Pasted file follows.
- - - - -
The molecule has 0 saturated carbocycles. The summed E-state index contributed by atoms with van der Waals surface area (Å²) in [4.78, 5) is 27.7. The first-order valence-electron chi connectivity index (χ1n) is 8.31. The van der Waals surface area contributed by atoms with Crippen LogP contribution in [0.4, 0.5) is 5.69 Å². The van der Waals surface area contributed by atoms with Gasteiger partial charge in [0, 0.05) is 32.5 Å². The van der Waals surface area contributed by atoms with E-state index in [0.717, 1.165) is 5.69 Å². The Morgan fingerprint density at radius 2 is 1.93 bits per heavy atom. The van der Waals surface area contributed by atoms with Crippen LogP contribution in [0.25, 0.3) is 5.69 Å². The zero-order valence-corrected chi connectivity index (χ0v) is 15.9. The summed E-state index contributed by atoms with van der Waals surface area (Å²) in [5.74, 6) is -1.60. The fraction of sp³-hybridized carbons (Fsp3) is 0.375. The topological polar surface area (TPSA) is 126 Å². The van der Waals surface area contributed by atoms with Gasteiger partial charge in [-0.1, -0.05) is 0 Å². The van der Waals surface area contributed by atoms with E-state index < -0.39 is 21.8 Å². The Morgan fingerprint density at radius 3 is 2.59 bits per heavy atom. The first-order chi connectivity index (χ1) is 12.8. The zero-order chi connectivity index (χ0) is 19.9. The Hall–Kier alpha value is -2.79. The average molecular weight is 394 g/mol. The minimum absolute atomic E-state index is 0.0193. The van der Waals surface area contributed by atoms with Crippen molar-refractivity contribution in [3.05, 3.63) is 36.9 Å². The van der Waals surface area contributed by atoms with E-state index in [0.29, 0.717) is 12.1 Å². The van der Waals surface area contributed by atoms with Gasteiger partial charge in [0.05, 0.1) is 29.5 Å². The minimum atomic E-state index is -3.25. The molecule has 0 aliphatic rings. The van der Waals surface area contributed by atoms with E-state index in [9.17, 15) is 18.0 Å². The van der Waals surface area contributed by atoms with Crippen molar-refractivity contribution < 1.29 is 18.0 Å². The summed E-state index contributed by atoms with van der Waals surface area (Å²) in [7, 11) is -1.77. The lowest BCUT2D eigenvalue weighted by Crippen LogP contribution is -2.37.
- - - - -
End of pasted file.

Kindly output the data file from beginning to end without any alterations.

The molecule has 0 saturated carbocycles. The summed E-state index contributed by atoms with van der Waals surface area (Å²) in [4.78, 5) is 27.7. The first-order valence-electron chi connectivity index (χ1n) is 8.31. The van der Waals surface area contributed by atoms with Crippen LogP contribution in [0.4, 0.5) is 5.69 Å². The van der Waals surface area contributed by atoms with Gasteiger partial charge in [0, 0.05) is 32.5 Å². The van der Waals surface area contributed by atoms with E-state index in [0.717, 1.165) is 5.69 Å². The Morgan fingerprint density at radius 2 is 1.93 bits per heavy atom. The van der Waals surface area contributed by atoms with Crippen LogP contribution in [0.25, 0.3) is 5.69 Å². The zero-order valence-corrected chi connectivity index (χ0v) is 15.9. The summed E-state index contributed by atoms with van der Waals surface area (Å²) in [5.74, 6) is -1.60. The fraction of sp³-hybridized carbons (Fsp3) is 0.375. The topological polar surface area (TPSA) is 126 Å². The van der Waals surface area contributed by atoms with Gasteiger partial charge in [-0.1, -0.05) is 0 Å². The van der Waals surface area contributed by atoms with E-state index < -0.39 is 21.8 Å². The Morgan fingerprint density at radius 3 is 2.59 bits per heavy atom. The first-order chi connectivity index (χ1) is 12.8. The zero-order chi connectivity index (χ0) is 19.9. The Hall–Kier alpha value is -2.79. The average molecular weight is 394 g/mol. The minimum absolute atomic E-state index is 0.0193. The van der Waals surface area contributed by atoms with Crippen molar-refractivity contribution in [3.05, 3.63) is 36.9 Å². The van der Waals surface area contributed by atoms with E-state index in [0.29, 0.717) is 12.1 Å². The van der Waals surface area contributed by atoms with Gasteiger partial charge in [0.05, 0.1) is 29.5 Å². The minimum atomic E-state index is -3.25. The molecule has 0 aliphatic rings. The van der Waals surface area contributed by atoms with E-state index in [9.17, 15) is 18.0 Å². The van der Waals surface area contributed by atoms with Crippen molar-refractivity contribution < 1.29 is 18.0 Å². The summed E-state index contributed by atoms with van der Waals surface area (Å²) in [7, 11) is -1.77. The lowest BCUT2D eigenvalue weighted by Crippen LogP contribution is -2.37.